What Happens to Stolen Credit Card Data?

Credit Cards - 1By Scott Aurnou

Reports of high profile data breaches have been hard to miss over the past year. Most recently, it was a breach involving 56 million customers’ personal and credit card information at Home Depot over a five-month period.

This is just the latest volley in a wave of sophisticated high profile electronic thefts including Target, Neiman Marcus, Michaels, P.F. Chang’s and Supervalu. Much like the other attacks, the suspected culprit in the Home Depot data breach is a type of malware called a RAM scraper that effectively steals card data while it’s briefly unencrypted at the point of sale (POS) in order to authorize a given transaction. Reports of this type of attack have become increasingly common in the months since the Target breach.

Whether it’s a RAM scraper or an “older” threat like a physical skimmer placed directly on a POS machine used to swipe a credit or debit card, phishing attack or simply storing customers’ card information insecurely, the result is the same: credit card data for millions of people winds up in the hands of criminals eager to sell it for profit. How does that process unfold? And how can you – or people you know – get sucked into it?

The Basic Process: The journey from initial credit card data theft to fraudulent use of that data to steal goods from other retailers involves multiple layers of transactions. The actual thief taking the card numbers from the victim business’ POS or database doesn’t use it him or herself.
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Posted in Fraud & Scams, Privacy Issues

Are You Giving Away Your Location When You Post Photos Online?


Computer Security Tip of the Week

Scott Aurnou – Many modern cameras and smartphones include location data when taking photos and, when those photos are then uploaded to the Net, that information goes with it. This can include personal photos, shots of your kids, etc. What steps can you take to control (or eliminate) that location data?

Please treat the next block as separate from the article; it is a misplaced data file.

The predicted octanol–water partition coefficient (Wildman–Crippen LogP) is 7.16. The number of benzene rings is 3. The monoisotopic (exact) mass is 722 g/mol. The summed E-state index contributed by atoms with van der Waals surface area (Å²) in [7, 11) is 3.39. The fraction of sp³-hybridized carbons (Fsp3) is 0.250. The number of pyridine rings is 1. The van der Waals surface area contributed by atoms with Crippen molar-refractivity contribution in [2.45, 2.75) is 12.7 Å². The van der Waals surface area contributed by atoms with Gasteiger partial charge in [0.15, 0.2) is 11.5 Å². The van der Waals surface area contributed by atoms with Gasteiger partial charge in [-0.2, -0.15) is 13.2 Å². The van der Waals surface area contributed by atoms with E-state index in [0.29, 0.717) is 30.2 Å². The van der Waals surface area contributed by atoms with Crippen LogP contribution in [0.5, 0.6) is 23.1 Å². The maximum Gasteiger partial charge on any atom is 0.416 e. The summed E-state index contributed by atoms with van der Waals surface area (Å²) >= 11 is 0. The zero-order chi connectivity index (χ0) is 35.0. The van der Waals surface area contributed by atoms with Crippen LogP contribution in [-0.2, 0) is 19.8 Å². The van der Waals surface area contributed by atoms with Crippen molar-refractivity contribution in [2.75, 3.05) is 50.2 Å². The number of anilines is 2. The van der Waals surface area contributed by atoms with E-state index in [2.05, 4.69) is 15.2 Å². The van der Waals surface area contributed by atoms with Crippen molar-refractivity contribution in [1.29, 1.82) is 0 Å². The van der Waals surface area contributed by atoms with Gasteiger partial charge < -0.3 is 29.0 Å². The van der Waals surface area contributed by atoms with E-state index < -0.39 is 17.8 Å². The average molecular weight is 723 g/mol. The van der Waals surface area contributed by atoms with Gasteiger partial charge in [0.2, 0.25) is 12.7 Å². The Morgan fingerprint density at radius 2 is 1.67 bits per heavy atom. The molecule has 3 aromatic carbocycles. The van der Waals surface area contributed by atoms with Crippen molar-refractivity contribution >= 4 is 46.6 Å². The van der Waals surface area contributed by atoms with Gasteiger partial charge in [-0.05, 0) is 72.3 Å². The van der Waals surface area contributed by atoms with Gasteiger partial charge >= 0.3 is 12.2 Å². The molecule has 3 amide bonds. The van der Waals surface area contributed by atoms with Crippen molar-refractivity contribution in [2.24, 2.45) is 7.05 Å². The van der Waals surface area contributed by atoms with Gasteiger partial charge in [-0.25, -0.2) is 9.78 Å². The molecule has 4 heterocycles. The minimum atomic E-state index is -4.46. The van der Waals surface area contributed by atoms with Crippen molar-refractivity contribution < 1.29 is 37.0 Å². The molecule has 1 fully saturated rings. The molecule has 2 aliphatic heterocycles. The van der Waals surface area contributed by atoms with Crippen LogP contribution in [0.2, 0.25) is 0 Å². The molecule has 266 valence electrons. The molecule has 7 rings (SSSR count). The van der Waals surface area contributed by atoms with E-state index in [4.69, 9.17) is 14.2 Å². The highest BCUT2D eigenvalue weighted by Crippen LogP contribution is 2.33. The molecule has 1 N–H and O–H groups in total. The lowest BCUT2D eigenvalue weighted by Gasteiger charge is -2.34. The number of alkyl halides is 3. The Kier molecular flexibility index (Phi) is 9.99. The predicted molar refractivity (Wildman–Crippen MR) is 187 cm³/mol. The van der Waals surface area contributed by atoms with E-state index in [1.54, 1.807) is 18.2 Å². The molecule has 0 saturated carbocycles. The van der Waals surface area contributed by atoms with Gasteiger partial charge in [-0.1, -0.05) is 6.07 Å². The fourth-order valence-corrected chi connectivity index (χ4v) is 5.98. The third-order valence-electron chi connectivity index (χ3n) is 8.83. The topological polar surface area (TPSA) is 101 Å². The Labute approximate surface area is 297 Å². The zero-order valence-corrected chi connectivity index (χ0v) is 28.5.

Websites referenced in this video include:
Ver EXIF

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Posted in Fraud & Scams, Privacy Issues, Security Tip of the Week, Smartphones & Tablets

Cyber Risk: Are You the Weak Link?

Are you the weakest link?By Scott Aurnou

In 2012, a young scam artist based in Asia posing as a private investigator simply purchased the personal information for more than 200 million users directly from credit reporting giant Experian and then posted it for sale online. The only reason we know about the incident is that the U.S. Secret Service caught it. Experian didn’t.

Cyber criminals know that the weakest link in most computer networks is the people using it. Verizon’s highly respected Data Breach Investigations Report has repeatedly noted that most attacks start with employees. Attackers use “social engineering” to trick their victims into allowing unauthorized system access, data theft and even specialized stealthy attacks used to quietly steal massive amounts of sensitive data over time. These attacks frequently exploit our natural tendency to want to help others. They can be in person, electronic or over the telephone, and there are a variety of ways they can be used to take advantage of you: